Microsoft Pushes SharePoint Into the Cloud
Microsoft's SharePoint platform has grown "really large, really fast" and there are significant "challenges" that the company needs to focus on, says Joel Oleson, a former Microsoft employee who specialised in the product.
Oleson worked for Microsoft developing SharePoint for 10 years, but three years ago he moved to consultancy Quest. He was in New Zealand recently to address the third annual SharePoint conference held in Wellington.
"SharePoint is not an easy product to deploy. Microsoft portrays it as such," Oleson claims.
In its early days he says it was a comparatively straightforward tool for document sharing, collaboration and portal creation.
"Now we see full-on applications being built on it; incredible websites have been designed with its publishing features; it supports business intelligence front ends to sales and finance. It has become business critical, even mission-critical. It has come a long way."
With Microsoft pushing SharePoint into the cloud he says, "it has become many things to many people.
"As a set of cloud services it takes the customer out of needing to manage it; that is one of Microsoft's great propositions. They provide the services; you can concentrate on your business.
"Microsoft is putting major investment into the marketing side of this already; they are spending billions of dollars on datacentres and infrastructure to make it so."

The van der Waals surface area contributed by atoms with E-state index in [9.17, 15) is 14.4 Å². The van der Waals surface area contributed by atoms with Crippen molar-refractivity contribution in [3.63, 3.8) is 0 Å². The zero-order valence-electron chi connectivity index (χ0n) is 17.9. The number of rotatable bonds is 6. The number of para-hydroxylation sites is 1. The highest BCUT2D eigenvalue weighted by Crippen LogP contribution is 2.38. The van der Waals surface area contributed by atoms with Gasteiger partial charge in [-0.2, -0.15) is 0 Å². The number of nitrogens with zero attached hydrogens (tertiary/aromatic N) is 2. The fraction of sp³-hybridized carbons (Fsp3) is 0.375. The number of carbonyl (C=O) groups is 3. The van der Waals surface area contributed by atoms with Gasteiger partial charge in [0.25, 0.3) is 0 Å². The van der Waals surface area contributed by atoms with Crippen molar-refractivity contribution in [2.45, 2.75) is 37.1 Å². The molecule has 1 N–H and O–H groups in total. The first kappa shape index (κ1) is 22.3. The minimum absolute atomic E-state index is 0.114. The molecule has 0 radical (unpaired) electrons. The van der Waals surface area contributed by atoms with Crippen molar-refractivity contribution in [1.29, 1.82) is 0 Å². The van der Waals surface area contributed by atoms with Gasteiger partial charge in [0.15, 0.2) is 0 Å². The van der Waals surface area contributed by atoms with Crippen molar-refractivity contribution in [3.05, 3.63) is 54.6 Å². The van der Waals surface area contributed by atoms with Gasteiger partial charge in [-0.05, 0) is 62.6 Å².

However, there is still "work to be done on making the customer ready" for the cloud, he says.
"Those using SharePoint as an application will have an easier time getting there; those using it as a development platform won't find it addresses all their needs. On-premise [use] will continue to be important," he claims
Does the product-set simply have too much power for the typical user?
"Not if you compare it, say, to IBM systems; where when you buy the product you have to buy services," he suggests; "it is not that extreme.
"With SharePoint it is more that you have to [exercise] caution -- you need to have a vision for what you are trying to accomplish. Customers trying to run everything though a wizard are going to have problems.
"The way Quest approaches this is with a set of management tools to ease the job; firstly in security; that's one of the first things that can get out of control," he says.
This demonstrates the gap in Microsoft's handling of the product, he suggests. While SharePoint is very capable, in many areas "Microsoft has failed to complete the last mile" and has grown to rely on an "ecosystem" of companies like Quest to fill that deficiency he claims.
When he was with Microsoft, the emphasis was on selling SharePoint into "top-tier markets," Oleson claims.
With his consultancy Quest, the emphasis is much more "community-based". The international community holds regular semi-formal information exchange sessions around the world, known as SharePoint Saturdays.
The community emphasis is usually associated with open-source rather than proprietary products, but SharePoint lends itself to such a mode of support, Oleson says.
People have come away from their first SharePoint Saturday "saying 'if I'd known that [technical hint just discussed], I could have saved months of work'."
The growth of social media has strengthened awareness of user communities, he says. SharePoint itself now has a Twitter-like "status" feature, where team members can keep one another up to date with what tasks are under way and who is meeting with whom.
"The feedback loop is a lot quicker now. We can filter out the noise and [decide] these are the problems; these are common solutions; these are best practices."
Agreement on best practice was difficult to arrive at "before we became so connected"; users could only rely on the possibly conflicting views of their local experts, he says.